While the protocols are complex and confusing, the end result is that nearly all Americans have their international communications seized initially and a huge number of them are seized and searched by the FBI, NSA, CIA and NCTC, often multiple times for various reasons, all without individual suspicion, much less a warrant.
Second, the government agencies — especially the FBI — apparently cannot be bothered to follow even these weak protocols. This means that in practice, we users don’t even get that minimal protection. The FISC decision reports that the FBI has never limited its searches to just those related to national security. Instead agents query the 702 system for investigations relating to health care fraud, transnational organized crime, violent gangs, domestic terrorism, public corruption and bribery. And that’s in just 7 FBI field offices reviewed. This is not a new problem, as the FISC notes. Although it once again seems to think that the FBI just needs to be told again to do it and to do proper training (which it has failed to do for years). The court notes that it is likely that other field offices also did searches for ordinary crimes, but that the FBI also failed to do proper oversight so we just don’t know how.
A federal court would accept no such tomfoolery…..Yet the FISC is perfectly willing to sign off on the FBI’s failures and the Bureau’s flagrant disregard of its own rulings for year upon year.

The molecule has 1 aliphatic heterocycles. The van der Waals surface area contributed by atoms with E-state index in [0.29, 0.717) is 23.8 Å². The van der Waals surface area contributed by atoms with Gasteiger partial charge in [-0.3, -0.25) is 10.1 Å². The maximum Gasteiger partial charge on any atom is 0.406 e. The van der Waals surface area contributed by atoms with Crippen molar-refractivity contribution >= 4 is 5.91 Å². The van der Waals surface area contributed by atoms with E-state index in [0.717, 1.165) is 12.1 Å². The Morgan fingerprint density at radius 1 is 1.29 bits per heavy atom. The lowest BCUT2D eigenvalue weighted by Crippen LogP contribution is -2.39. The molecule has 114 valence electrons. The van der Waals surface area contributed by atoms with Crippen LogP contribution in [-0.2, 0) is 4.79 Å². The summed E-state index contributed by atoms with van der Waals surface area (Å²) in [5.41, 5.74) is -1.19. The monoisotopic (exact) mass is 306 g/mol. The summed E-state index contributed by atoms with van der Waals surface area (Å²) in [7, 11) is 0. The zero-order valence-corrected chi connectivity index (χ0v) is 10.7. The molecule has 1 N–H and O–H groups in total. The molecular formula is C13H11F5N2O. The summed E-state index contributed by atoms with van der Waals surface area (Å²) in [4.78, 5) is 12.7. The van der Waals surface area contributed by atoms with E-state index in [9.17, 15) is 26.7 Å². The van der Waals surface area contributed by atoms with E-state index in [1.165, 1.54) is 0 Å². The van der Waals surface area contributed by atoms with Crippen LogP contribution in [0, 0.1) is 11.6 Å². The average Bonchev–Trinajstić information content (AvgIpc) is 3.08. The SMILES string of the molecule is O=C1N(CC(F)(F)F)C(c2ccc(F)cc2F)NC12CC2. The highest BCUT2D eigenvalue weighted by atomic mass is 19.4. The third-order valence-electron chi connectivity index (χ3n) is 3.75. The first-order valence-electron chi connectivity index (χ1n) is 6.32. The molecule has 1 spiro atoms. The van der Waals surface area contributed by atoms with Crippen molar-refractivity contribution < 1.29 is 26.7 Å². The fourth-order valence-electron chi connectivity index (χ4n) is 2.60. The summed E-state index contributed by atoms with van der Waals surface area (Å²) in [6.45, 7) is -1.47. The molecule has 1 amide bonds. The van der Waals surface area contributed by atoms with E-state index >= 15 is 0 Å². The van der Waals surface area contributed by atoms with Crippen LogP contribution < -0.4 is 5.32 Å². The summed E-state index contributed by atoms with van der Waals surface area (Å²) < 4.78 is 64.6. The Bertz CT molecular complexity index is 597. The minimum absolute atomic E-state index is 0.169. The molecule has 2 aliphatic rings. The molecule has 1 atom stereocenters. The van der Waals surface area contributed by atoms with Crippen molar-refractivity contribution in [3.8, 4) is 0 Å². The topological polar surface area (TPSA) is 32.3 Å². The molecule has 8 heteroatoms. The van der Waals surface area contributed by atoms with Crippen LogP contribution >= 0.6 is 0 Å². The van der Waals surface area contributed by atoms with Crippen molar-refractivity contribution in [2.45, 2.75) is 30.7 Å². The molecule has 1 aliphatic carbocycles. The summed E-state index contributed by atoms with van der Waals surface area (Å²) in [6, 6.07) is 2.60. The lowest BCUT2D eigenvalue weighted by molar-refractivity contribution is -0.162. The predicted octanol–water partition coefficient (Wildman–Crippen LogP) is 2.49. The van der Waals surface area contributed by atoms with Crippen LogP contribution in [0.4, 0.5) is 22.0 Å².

Next, the querying system for this sensitive information had been designed to make it hard not to search the 702-collected data, including by requiring agents to opt out (not in) to searching the 702 data and then timing out that opt-out after only thirty minutes. And even then, the agents could just toggle “yes” to search 702 collected data, with no secondary checking prior to those searches. This happened multiple times (that we know of) to allow for searches without any national security justification. The FBI also continued to improperly conduct bulk searches, which are large batch queries using multiple search terms without written justifications as required by the protocols. Even the FISC calls these searches “indiscriminate,” yet it reauthorized the program.
In her excellent analysis of the decision, Marcy Wheeler lists out the agency excuses that the Court accepted: